Objectives To gain insight into formal methods of integrating patient preferences and clinical evidence to inform treatment decisions, we explored patients’ experience with a personalised decision analysis intervention, for prophylactic low-molecular-weight heparin (LMWH) in the antenatal period.
Design Mixed-methods explanatory sequential pilot study.
Setting Hospitals in Canada (n=1) and Spain (n=4 sites). Due to the COVID-19 pandemic, we conducted part of the study virtually.
Participants 15 individuals with a prior venous thromboembolism who were pregnant or planning pregnancy and had been referred for counselling regarding LMWH.
Intervention A shared decision-making intervention that included three components: (1) direct choice exercise; (2) preference elicitation exercises and (3) personalised decision analysis.
Main outcome measures Participants completed a self-administered questionnaire to evaluate decision quality (decisional conflict, self-efficacy and satisfaction). Semistructured interviews were then conducted to explore their experience and perceptions of the decision-making process.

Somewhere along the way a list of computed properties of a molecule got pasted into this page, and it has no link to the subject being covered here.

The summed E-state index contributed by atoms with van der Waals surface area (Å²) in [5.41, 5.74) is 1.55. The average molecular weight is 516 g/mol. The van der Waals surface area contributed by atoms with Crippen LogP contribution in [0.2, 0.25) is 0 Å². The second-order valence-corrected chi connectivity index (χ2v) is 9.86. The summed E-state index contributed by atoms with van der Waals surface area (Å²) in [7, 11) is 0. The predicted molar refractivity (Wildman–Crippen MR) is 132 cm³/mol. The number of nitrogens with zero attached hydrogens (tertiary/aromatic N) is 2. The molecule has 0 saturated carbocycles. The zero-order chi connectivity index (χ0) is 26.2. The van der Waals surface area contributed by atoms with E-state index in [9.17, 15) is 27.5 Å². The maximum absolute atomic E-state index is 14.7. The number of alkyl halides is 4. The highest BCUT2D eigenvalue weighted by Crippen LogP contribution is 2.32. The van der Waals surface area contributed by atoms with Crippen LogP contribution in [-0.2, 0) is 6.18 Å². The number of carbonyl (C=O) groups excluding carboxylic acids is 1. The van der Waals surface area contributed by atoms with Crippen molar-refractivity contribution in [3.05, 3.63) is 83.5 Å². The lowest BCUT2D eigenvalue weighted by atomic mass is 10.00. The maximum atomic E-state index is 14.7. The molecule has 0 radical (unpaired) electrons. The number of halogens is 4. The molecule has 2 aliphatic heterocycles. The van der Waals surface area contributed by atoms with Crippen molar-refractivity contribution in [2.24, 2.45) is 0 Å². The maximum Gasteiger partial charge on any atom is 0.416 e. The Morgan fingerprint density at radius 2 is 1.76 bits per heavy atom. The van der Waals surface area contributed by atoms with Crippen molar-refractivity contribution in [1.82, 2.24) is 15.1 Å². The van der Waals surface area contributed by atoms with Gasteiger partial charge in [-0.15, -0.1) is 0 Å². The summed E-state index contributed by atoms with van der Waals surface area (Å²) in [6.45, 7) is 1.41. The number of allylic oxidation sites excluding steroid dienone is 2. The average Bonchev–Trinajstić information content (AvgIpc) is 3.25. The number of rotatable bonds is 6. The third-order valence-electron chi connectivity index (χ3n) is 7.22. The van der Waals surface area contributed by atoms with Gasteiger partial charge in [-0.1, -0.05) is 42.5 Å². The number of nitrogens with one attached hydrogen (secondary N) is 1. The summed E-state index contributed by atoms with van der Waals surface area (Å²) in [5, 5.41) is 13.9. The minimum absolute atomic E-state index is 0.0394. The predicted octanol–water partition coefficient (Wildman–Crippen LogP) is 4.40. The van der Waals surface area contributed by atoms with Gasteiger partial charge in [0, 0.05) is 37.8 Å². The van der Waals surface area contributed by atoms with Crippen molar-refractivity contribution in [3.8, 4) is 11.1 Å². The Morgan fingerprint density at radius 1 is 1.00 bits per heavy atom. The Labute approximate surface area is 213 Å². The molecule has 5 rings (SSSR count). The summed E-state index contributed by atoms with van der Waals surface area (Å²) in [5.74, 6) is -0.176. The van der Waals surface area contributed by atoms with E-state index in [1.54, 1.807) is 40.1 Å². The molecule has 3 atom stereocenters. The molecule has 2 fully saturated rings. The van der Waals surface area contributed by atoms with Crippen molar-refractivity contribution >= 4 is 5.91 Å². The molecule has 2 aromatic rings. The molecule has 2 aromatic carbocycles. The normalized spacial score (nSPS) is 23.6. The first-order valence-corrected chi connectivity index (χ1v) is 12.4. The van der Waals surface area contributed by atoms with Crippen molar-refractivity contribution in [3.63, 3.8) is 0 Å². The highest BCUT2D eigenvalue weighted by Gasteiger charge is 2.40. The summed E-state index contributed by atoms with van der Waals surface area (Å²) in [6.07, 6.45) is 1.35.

Results Participants in the study appreciated the opportunity to use an evidence-based decision support tool that considered their personal values and preferences and reported feeling more prepared for their consultation. However, there were mixed reactions to the standard gamble and personalised treatment recommendation. Some participants could not understand how to complete the standard gamble exercises, and others highlighted the need for more informative ways of presenting results of the decision analysis.
Conclusion Our results highlight the challenges and opportunities for those who wish to incorporate decision analysis to support shared decision-making for clinical decisions.
- maternal medicine
- clinical decision-making
Data availability statement
Data are available on reasonable request.
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